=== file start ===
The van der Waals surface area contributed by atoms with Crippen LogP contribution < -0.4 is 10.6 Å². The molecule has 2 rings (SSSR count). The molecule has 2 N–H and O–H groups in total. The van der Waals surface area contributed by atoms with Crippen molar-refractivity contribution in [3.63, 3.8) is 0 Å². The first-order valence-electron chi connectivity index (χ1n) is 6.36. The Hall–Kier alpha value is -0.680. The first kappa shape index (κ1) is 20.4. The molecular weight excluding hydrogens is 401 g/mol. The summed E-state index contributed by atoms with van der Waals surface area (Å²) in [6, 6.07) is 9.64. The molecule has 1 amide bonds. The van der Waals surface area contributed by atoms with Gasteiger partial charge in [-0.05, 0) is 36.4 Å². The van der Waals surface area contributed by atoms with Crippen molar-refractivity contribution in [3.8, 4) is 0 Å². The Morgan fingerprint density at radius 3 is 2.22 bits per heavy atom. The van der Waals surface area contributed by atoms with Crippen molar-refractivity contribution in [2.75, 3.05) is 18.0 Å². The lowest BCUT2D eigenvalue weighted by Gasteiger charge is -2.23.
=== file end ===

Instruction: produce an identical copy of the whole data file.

The van der Waals surface area contributed by atoms with Crippen LogP contribution < -0.4 is 10.6 Å². The molecule has 2 rings (SSSR count). The molecule has 2 N–H and O–H groups in total. The van der Waals surface area contributed by atoms with Crippen molar-refractivity contribution in [3.63, 3.8) is 0 Å². The first-order valence-electron chi connectivity index (χ1n) is 6.36. The Hall–Kier alpha value is -0.680. The first kappa shape index (κ1) is 20.4. The molecular weight excluding hydrogens is 401 g/mol. The summed E-state index contributed by atoms with van der Waals surface area (Å²) in [6, 6.07) is 9.64. The molecule has 1 amide bonds. The van der Waals surface area contributed by atoms with Gasteiger partial charge in [-0.05, 0) is 36.4 Å². The van der Waals surface area contributed by atoms with Crippen molar-refractivity contribution in [3.8, 4) is 0 Å². The Morgan fingerprint density at radius 3 is 2.22 bits per heavy atom. The van der Waals surface area contributed by atoms with Crippen molar-refractivity contribution in [2.75, 3.05) is 18.0 Å². The lowest BCUT2D eigenvalue weighted by Gasteiger charge is -2.23.